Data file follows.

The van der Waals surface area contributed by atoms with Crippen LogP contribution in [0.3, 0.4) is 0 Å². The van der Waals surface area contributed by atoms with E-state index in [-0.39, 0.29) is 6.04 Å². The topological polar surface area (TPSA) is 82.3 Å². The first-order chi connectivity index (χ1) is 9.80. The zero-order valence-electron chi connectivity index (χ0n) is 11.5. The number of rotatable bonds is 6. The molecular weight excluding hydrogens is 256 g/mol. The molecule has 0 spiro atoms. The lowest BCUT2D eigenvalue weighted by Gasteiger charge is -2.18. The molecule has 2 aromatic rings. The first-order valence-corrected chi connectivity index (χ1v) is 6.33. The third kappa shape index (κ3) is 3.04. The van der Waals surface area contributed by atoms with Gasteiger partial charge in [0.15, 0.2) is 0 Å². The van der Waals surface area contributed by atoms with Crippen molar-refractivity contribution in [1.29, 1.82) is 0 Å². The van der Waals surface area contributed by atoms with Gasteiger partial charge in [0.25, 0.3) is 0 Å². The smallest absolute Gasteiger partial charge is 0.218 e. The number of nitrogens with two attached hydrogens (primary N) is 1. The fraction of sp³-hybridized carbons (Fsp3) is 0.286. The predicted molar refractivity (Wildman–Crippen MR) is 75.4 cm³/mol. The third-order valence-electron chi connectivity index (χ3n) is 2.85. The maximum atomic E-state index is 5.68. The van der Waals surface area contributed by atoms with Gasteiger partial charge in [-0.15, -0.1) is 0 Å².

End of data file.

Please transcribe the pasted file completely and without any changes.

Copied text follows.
The van der Waals surface area contributed by atoms with Crippen LogP contribution in [0.3, 0.4) is 0 Å². The van der Waals surface area contributed by atoms with E-state index in [-0.39, 0.29) is 6.04 Å². The topological polar surface area (TPSA) is 82.3 Å². The first-order chi connectivity index (χ1) is 9.80. The zero-order valence-electron chi connectivity index (χ0n) is 11.5. The number of rotatable bonds is 6. The molecular weight excluding hydrogens is 256 g/mol. The molecule has 0 spiro atoms. The lowest BCUT2D eigenvalue weighted by Gasteiger charge is -2.18. The molecule has 2 aromatic rings. The first-order valence-corrected chi connectivity index (χ1v) is 6.33. The third kappa shape index (κ3) is 3.04. The van der Waals surface area contributed by atoms with Gasteiger partial charge in [0.15, 0.2) is 0 Å². The van der Waals surface area contributed by atoms with Crippen molar-refractivity contribution in [1.29, 1.82) is 0 Å². The van der Waals surface area contributed by atoms with Gasteiger partial charge in [0.25, 0.3) is 0 Å². The smallest absolute Gasteiger partial charge is 0.218 e. The number of nitrogens with two attached hydrogens (primary N) is 1. The fraction of sp³-hybridized carbons (Fsp3) is 0.286. The predicted molar refractivity (Wildman–Crippen MR) is 75.4 cm³/mol. The third-order valence-electron chi connectivity index (χ3n) is 2.85. The maximum atomic E-state index is 5.68. The van der Waals surface area contributed by atoms with Gasteiger partial charge in [-0.15, -0.1) is 0 Å².